A guide to ice water swimming
Ice water swimming is a tradition that has become increasingly trendy over the past few winters. It’s a great way of seeking adrenaline and fun. Ice water swimming supposedly has a positive effect on your physical health because it improves circulation. If you expose yourself to cold weather (or water) regularly, you will build a better immune response towards the cold. It is also great for your mental health. You truly disconnect from everything else when jumping into the freezing water. To have a great experience it is important to breathe slowly and be fully aware of your breath. Because of this, many people experience ice swimming as a type of meditation.
The best part is that you are going outdoors and spending time in nature - taking full advantage of what winter has to offer!
Photo: Karoline Fosse
Rules to remember when going out on frozen lakes/rivers/water:
- Make sure that your surroundings are safe.
- If you step on the ice, is it thick enough?
- If you are swimming in a river, are there currents that can pull you under the ice?
- Don’t go alone. You could get a cramp and an extra hand never hurt.
ALWAYS check the circumstances and think twice about what can happen.
Tips to make the experience easy and more fun!
Bring an ax with you. You might have to break through thicker layers of ice.
Wear several layers of wool, from head to toe. You will have a better experience if you avoid freezing before going swimming. Wool is also the best clothing to put on afterward. Wear a thin, soft wool layer as your base layer, a thicker wool layer on top of that, and your winter jacket and pants. (Look up the 3-layer principle)
If you know you are going swimming, put on your swimsuit at home before getting dressed. That way you don’t have to spend time freezing while changing before jumping in.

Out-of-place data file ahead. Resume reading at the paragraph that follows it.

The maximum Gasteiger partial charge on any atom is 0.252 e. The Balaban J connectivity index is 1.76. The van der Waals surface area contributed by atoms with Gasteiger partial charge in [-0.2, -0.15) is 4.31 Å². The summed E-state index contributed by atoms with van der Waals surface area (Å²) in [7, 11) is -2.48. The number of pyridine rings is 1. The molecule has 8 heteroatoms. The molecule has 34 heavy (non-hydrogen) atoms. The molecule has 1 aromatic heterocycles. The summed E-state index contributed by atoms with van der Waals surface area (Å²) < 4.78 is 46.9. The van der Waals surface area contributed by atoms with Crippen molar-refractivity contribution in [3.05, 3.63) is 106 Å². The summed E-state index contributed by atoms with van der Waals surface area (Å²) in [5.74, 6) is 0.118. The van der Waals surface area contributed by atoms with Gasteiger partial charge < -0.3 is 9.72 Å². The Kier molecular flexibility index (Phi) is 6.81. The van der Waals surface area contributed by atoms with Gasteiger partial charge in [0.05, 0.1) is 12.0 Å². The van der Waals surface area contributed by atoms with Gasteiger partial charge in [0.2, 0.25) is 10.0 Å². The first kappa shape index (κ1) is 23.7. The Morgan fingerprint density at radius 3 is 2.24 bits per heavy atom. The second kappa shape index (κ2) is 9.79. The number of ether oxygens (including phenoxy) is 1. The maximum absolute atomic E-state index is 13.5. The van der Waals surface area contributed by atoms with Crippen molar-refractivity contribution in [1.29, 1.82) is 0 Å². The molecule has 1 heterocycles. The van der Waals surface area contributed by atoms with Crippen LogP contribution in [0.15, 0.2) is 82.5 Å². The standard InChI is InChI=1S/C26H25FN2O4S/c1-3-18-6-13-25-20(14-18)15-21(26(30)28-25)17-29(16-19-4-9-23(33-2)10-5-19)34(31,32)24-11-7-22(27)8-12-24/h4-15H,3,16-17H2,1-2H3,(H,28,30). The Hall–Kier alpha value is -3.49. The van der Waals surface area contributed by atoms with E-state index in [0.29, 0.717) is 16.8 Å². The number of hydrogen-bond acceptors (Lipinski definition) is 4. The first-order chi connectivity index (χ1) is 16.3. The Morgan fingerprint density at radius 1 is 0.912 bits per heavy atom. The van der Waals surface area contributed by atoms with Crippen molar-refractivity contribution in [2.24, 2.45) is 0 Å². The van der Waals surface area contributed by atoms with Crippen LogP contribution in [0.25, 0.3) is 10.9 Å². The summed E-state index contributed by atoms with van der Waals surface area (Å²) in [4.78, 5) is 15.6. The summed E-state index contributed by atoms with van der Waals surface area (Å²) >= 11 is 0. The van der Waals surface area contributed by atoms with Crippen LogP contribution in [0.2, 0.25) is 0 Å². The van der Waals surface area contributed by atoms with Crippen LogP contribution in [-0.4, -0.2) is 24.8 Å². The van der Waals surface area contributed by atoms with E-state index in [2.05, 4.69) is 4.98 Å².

Stand on your wool socks while undressing. Many people prefer to swim in wool socks, especially if there is an uneven seafloor with rocks etc. It is a lot more painful to step barefooted on a rock when your feet are as cold as ice.
If you take a dip without going under with your head, it could help to wear a beanie. It sounds odd, but a warm head and dry hair actually helps, especially if it is windy
If you decide to dip under with your head you should dry your head off first and put a beanie on quick. You then avoid your hair freezing to ice in the cold temperatures.
When you are back on land - dry off quickly and put on your layers of wool and outerwear right away.
Go swimming on windless days. The wind makes it way colder to get out of the water.
That’s all - now all that is left is having the guts to do it!
Places to go ice swimming in Voss
The best place for beginners to start is lake Vangsvatnet in the city center. You will find lots of places to walk out. There is a beach all around the bay by the city. A comfortable way of getting into ice water swimming.
Lønavatnet is another beautiful lake for a dip. The view of mount Lønahorgi is stunning, but you will have to look around to find a good place to enter the water/ice.
If you drive to Mjølfjell, you may find some natural pools to swim in. Be extra careful when swimming in rivers. You must be aware of currents and ice underwater.
Oppheimsvatnet is a lake with several sites to go ice swimming. On the north-east side of there is a lovely beach. The lake is a few hundred meters above sea level and is very likely to be covered in thick ice.
Demmo at Flatlandsmoen is a smaller lake with several good swimming spots. Go explore!
Granvinsvatnet. If not frozen this is a beautiful lake surrounded by tall mountains all around. Park somewhere along the road and jump in. The seabed is full of pebbles - socks or shoes are recommended.
If you want to swim in the fjords you can drive to Granvin. There is a white sand beach at Fjordparken in Granvin town center. The fjord is seawater that rarely freezes, so you don’t even need a backup ax!
Do you want to make the experience even better? At Scandic Voss you can now book the sauna and breakfast for only NOK 199 per person (mon-fri, booking via phone or email)
Photo: Karoline Fosse